Product comparability is a special problem in the field of precast concrete components. As indeed in all industries with identical or even standardized products, individual companies from the precast component sector tend to try to manufacture customer satisfaction just by using the price. A big problem with this is the typical question as to how to secure such a business is – viewed long-term – and how loyal the customer base might be if the price is the only differentiating factor. Customer survey tools like Channel Insights also provide practical support in such cases (Chart 3). With a few additional questions, a differentiation can be made between loyal customers and those willing to make a switch so that it is possible to find out what has made the former into faithful customers.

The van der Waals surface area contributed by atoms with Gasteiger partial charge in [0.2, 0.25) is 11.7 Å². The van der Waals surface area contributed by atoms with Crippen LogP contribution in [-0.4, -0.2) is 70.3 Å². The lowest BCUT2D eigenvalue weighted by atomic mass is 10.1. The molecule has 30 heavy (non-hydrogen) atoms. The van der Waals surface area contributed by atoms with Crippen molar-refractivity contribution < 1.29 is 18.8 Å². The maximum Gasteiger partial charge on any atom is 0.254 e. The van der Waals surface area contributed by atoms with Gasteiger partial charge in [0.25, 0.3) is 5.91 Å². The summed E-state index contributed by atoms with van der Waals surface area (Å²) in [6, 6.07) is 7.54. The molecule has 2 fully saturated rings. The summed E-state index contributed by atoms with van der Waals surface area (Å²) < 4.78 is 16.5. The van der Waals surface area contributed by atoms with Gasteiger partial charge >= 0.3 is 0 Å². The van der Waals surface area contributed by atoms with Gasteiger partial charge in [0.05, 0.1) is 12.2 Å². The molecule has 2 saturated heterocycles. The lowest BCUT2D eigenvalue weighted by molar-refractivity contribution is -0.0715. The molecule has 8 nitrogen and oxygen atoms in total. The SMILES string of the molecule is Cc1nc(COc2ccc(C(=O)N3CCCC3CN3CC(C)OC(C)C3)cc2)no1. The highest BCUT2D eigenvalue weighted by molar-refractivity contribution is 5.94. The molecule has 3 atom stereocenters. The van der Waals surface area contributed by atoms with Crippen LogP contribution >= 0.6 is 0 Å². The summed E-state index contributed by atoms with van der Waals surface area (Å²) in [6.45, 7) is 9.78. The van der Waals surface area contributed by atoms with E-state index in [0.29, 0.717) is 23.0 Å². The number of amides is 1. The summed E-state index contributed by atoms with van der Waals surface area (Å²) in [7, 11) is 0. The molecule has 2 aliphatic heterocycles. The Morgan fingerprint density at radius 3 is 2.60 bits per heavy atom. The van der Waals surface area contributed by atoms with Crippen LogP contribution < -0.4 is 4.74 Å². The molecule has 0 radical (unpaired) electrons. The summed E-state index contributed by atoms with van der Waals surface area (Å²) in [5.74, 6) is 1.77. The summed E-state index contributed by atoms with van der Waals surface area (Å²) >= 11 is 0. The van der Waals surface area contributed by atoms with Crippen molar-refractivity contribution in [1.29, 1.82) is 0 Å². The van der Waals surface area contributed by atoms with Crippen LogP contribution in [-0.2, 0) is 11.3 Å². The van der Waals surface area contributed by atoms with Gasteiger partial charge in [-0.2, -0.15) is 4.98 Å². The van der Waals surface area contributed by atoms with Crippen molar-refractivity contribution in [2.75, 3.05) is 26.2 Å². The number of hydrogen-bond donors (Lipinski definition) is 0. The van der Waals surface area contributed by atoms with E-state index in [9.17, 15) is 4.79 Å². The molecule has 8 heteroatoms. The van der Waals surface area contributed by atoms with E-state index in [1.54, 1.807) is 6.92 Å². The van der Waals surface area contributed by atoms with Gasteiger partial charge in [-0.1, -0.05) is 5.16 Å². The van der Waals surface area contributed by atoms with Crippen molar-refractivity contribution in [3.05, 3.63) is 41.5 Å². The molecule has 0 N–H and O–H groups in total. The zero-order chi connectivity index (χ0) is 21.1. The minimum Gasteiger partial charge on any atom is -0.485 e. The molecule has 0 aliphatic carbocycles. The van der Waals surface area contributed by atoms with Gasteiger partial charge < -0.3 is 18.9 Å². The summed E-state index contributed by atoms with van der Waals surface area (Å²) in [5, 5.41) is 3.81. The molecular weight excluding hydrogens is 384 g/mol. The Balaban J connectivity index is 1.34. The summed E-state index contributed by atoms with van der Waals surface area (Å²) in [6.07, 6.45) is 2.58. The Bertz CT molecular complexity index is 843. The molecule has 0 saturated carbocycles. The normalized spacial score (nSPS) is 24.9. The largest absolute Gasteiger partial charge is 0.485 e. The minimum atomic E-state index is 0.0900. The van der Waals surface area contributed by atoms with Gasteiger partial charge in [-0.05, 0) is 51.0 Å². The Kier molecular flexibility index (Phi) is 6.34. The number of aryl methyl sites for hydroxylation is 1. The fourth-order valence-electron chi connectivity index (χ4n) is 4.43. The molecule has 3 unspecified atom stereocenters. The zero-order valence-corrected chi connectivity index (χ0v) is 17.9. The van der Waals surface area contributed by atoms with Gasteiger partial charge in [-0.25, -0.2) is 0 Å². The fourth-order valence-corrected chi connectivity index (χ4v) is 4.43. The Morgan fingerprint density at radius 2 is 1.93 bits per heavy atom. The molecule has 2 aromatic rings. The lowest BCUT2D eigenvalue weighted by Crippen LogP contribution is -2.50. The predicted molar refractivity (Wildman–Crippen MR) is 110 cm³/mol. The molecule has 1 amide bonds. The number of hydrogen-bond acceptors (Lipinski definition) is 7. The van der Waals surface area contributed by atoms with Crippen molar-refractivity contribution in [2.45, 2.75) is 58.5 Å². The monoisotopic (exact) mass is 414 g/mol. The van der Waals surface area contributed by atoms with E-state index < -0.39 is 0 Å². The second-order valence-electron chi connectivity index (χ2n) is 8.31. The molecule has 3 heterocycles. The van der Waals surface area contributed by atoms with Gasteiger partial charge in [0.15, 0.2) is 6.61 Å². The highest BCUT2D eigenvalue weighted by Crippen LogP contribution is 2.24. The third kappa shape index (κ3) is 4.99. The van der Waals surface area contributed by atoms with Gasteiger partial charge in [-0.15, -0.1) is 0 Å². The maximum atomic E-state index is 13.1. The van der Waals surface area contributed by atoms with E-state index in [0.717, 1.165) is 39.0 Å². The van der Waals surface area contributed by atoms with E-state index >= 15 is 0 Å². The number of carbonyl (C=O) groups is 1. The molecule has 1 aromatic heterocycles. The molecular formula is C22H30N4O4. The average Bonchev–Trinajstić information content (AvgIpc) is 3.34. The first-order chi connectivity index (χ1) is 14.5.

What stops businesses from surveying customers?

Despite all the advantages, it is again and again surprising how few companies, particularly in the business-to-business area, lay hold of the opportunity and employ external customer surveys in their strategy process.

One explanation could be that they think they know each customer personally due to their smaller number. This can be a fatal error as experience shows. A trading company realized after a survey that their customers in Germany prefer completely different ways of contact (visit, phone call, email) than their customers in other countries. This realization had a positive impact on turnover for our customers.